Overstone’s ‘Negromania’
Justness and justice at home and abroad
in Julia Margaret Cameron’s ‘fancy subjects’
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In 1867, Cameron photographed Governor Eyre of Jamaica and his chief defender, Thomas Carlyle, and exhibited these portraits at her German Gallery exhibition of 1868. At the same time, she rushed last minute prints into the exhibition that depicted refugees from the war in Abyssinia, re-enacting scenes of violence and aggression. This chapter links together the Jamaican insurrection and the Abyssinian War, while connecting her financial patron, Lord Overstone, and her nephew, Valentine Prinsep, in relation to the racism that dominated popular constructions of Africans who had been sent forcibly to Jamaica or who occupied desirable land that abutted the Red Sea. The chapter also analyzes these events in relation to her portraits of disguised English Orientalists who infiltrated colonial lands on behalf of the Empire. By uncovering Cameron’s reliance on cartoons from Punch to help her narrate these contentious debates visually, this chapter argues that Cameron created ambivalent and hybrid works: On the one hand, she celebrated imperial power and visualized its success in subjugating other peoples of the world, and on the other, she challenged the presumed superiority of the colonial condition, undermining its authority.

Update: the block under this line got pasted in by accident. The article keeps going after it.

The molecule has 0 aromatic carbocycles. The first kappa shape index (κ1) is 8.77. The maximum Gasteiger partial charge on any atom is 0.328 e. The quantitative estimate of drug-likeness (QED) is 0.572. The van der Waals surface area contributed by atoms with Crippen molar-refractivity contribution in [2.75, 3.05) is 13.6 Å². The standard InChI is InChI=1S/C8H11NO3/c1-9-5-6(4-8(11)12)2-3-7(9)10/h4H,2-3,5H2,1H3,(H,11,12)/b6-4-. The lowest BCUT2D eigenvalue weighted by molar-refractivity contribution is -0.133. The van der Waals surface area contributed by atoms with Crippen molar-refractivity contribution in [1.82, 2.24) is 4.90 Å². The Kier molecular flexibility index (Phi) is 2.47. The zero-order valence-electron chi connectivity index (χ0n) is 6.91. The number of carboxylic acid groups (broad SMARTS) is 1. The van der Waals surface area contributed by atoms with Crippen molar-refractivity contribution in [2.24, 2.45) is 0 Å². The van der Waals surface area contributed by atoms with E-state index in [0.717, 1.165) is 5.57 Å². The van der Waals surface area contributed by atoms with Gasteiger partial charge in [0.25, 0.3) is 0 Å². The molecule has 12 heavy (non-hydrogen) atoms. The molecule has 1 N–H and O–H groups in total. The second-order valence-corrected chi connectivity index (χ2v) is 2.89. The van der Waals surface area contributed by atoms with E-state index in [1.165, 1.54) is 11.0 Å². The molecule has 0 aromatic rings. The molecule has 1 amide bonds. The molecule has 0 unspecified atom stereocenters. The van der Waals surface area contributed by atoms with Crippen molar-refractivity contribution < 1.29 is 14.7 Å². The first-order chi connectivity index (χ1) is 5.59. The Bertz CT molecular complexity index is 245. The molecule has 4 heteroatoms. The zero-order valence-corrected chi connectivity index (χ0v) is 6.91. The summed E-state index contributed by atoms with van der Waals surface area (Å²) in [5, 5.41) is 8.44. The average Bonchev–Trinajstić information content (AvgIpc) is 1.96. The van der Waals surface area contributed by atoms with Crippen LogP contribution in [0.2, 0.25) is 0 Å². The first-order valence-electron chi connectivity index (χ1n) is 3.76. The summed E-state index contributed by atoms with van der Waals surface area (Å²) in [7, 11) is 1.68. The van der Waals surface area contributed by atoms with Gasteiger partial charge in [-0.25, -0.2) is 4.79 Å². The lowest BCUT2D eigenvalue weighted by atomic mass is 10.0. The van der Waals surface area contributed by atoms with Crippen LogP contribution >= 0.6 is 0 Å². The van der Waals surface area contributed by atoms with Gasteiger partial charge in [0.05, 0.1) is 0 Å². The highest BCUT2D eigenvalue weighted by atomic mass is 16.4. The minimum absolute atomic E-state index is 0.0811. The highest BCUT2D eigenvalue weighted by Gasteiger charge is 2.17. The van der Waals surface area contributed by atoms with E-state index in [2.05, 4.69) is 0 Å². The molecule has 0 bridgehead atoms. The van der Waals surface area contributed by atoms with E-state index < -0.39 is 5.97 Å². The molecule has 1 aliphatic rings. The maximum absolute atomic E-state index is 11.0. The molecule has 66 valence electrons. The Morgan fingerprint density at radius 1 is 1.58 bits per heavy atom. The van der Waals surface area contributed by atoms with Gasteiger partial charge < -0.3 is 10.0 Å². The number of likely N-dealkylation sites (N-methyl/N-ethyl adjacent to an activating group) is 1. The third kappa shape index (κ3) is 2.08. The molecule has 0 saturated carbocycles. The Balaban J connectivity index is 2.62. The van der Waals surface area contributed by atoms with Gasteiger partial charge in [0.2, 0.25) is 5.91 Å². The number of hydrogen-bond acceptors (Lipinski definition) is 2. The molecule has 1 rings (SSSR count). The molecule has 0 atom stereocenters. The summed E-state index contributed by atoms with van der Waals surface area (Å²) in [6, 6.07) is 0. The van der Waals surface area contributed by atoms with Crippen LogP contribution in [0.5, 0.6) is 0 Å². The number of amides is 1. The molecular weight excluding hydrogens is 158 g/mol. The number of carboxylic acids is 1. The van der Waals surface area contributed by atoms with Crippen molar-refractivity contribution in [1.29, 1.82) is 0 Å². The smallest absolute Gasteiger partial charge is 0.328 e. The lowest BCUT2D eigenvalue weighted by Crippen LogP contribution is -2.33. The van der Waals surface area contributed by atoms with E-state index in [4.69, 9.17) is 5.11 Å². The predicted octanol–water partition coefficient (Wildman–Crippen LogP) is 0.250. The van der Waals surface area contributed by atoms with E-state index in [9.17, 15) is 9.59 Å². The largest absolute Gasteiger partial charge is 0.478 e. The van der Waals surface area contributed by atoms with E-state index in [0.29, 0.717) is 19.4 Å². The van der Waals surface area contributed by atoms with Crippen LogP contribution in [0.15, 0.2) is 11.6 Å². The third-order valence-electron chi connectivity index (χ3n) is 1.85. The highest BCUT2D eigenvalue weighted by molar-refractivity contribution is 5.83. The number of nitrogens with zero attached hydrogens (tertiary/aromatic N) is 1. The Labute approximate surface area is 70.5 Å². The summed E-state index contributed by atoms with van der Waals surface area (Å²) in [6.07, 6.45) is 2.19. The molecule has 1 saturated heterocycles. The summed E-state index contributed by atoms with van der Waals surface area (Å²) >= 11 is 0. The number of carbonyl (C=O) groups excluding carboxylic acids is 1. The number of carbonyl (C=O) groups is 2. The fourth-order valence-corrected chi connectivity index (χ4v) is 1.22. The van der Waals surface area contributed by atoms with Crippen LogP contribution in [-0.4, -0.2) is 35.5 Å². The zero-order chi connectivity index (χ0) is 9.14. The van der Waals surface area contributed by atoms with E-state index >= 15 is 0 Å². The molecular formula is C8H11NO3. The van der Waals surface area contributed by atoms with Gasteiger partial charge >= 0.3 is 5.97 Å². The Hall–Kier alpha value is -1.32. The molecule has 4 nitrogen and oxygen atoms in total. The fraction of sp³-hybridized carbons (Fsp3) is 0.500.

Julia Margaret Cameron’s ‘fancy subjects’

Photographic allegories of Victorian identity and empire

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